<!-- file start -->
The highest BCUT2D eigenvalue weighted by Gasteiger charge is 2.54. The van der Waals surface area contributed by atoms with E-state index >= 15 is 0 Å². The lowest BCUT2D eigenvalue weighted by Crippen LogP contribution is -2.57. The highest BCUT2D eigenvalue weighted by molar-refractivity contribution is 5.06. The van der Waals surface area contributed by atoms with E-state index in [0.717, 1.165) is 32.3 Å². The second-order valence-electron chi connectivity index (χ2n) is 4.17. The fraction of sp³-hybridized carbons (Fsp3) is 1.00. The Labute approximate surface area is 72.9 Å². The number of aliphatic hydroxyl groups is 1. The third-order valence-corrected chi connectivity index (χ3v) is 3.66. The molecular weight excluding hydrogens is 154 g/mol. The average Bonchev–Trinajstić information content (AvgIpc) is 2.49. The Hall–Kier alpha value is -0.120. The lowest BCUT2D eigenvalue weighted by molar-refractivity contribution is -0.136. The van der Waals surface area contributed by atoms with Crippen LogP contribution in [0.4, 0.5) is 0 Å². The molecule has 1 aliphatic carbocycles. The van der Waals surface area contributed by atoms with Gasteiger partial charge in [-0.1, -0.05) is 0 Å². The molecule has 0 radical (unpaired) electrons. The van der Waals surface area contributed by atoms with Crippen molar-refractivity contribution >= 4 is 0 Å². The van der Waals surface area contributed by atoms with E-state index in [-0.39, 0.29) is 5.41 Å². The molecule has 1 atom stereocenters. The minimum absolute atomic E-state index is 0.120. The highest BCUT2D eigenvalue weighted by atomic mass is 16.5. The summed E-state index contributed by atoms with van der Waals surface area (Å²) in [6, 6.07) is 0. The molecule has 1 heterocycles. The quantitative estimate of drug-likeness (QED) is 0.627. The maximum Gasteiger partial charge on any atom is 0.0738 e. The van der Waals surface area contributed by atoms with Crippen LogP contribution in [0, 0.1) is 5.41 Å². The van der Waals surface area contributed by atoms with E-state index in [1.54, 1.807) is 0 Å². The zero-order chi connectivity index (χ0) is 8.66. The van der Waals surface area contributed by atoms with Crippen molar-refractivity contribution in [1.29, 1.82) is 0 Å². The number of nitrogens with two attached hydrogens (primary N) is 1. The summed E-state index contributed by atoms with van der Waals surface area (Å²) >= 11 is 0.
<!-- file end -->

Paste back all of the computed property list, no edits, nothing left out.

The highest BCUT2D eigenvalue weighted by Gasteiger charge is 2.54. The van der Waals surface area contributed by atoms with E-state index >= 15 is 0 Å². The lowest BCUT2D eigenvalue weighted by Crippen LogP contribution is -2.57. The highest BCUT2D eigenvalue weighted by molar-refractivity contribution is 5.06. The van der Waals surface area contributed by atoms with E-state index in [0.717, 1.165) is 32.3 Å². The second-order valence-electron chi connectivity index (χ2n) is 4.17. The fraction of sp³-hybridized carbons (Fsp3) is 1.00. The Labute approximate surface area is 72.9 Å². The number of aliphatic hydroxyl groups is 1. The third-order valence-corrected chi connectivity index (χ3v) is 3.66. The molecular weight excluding hydrogens is 154 g/mol. The average Bonchev–Trinajstić information content (AvgIpc) is 2.49. The Hall–Kier alpha value is -0.120. The lowest BCUT2D eigenvalue weighted by molar-refractivity contribution is -0.136. The van der Waals surface area contributed by atoms with Crippen LogP contribution in [0.4, 0.5) is 0 Å². The molecule has 1 aliphatic carbocycles. The van der Waals surface area contributed by atoms with Gasteiger partial charge in [-0.1, -0.05) is 0 Å². The molecule has 0 radical (unpaired) electrons. The van der Waals surface area contributed by atoms with Crippen molar-refractivity contribution >= 4 is 0 Å². The van der Waals surface area contributed by atoms with E-state index in [-0.39, 0.29) is 5.41 Å². The molecule has 1 atom stereocenters. The minimum absolute atomic E-state index is 0.120. The highest BCUT2D eigenvalue weighted by atomic mass is 16.5. The summed E-state index contributed by atoms with van der Waals surface area (Å²) in [6, 6.07) is 0. The molecule has 1 heterocycles. The quantitative estimate of drug-likeness (QED) is 0.627. The maximum Gasteiger partial charge on any atom is 0.0738 e. The van der Waals surface area contributed by atoms with Crippen LogP contribution in [0, 0.1) is 5.41 Å². The van der Waals surface area contributed by atoms with E-state index in [1.54, 1.807) is 0 Å². The zero-order chi connectivity index (χ0) is 8.66. The van der Waals surface area contributed by atoms with Crippen molar-refractivity contribution in [1.29, 1.82) is 0 Å². The number of nitrogens with two attached hydrogens (primary N) is 1. The summed E-state index contributed by atoms with van der Waals surface area (Å²) >= 11 is 0.